A Place at the Table

Powerful docu explores the problem of hunger in America.
  • Review Date: February 27, 2013
  • Rated: PG
  • Genre: Documentary
  • Release Year: 2013
  • Running Time: 84 minutes

What parents need to know

Positive messages

The takeaway is that combating hunger needs to happen on the policy level, not just through charitable institutions. There's a clear call to action: to ask politicians to commit to ensuring that no child goes hungry, particularly since there's no shortage of food in the United States. The specialists explain how poverty and obesity go hand in hand and how you can be obese and malnourished (a doctor calls the phenomenon "stuffed and starved"). Experts also reveal how living with food insecurity means that the food you can afford tends to be processed and bad for you. All of these messages could spur viewers to take action, volunteer their time, write a letter to their elected officials, and most of all, show compassion for the epidemic of food insecurity.

Positive role models

Several amazing role models and advocates are featured, from medical doctors and public health experts like Prof. Mariana Chilton -- who started the Witnesses to Hunger initiative, featuring mothers who deal with food insecurity -- to actor Jeff Bridges, who started the End Hunger Network. There's also a Colorado pastor and his wife who've dedicated their ministry to providing regular food and meals for their struggling congregation, a teacher who goes out of her way to make sure that bags of groceries and snacks are delivered to her hungry students, and a Mississippi teacher who introduces healthy foods in class so her students will ask for healthier alternatives to junk food.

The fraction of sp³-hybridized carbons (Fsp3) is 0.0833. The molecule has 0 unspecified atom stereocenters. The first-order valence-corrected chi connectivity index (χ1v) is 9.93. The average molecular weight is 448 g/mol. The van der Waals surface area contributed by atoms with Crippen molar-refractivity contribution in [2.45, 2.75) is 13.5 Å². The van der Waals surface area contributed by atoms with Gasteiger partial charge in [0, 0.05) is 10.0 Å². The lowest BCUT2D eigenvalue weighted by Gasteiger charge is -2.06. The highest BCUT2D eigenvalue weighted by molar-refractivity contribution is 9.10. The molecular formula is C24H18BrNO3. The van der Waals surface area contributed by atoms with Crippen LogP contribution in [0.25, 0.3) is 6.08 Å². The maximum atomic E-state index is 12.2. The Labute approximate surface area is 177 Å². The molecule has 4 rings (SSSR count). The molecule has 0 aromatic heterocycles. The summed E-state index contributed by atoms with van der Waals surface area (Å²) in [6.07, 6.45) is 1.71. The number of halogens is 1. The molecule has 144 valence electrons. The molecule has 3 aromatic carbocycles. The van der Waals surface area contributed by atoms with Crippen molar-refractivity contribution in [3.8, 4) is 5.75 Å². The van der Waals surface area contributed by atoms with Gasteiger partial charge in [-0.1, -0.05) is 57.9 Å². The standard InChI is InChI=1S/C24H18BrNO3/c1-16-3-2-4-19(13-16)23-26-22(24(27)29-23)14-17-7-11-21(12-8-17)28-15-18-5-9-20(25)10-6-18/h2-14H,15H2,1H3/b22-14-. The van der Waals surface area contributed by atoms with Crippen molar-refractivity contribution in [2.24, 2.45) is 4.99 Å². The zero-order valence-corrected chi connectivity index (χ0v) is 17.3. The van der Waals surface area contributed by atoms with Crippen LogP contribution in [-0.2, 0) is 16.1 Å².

No violence, but the issue of hunger -- particularly how it affects children -- is upsetting and will likely worry children who are prone to fretting about global issues.

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Some discount processed food brands are shown or mentioned, as are supermarkets (and their logos) like Piggly Wiggly. But the intent is not to promote those brands but to demonstrate why it's a shame that they're all that low-income families can afford.

Drinking, drugs, & smoking
Not applicable

Parents Need to Know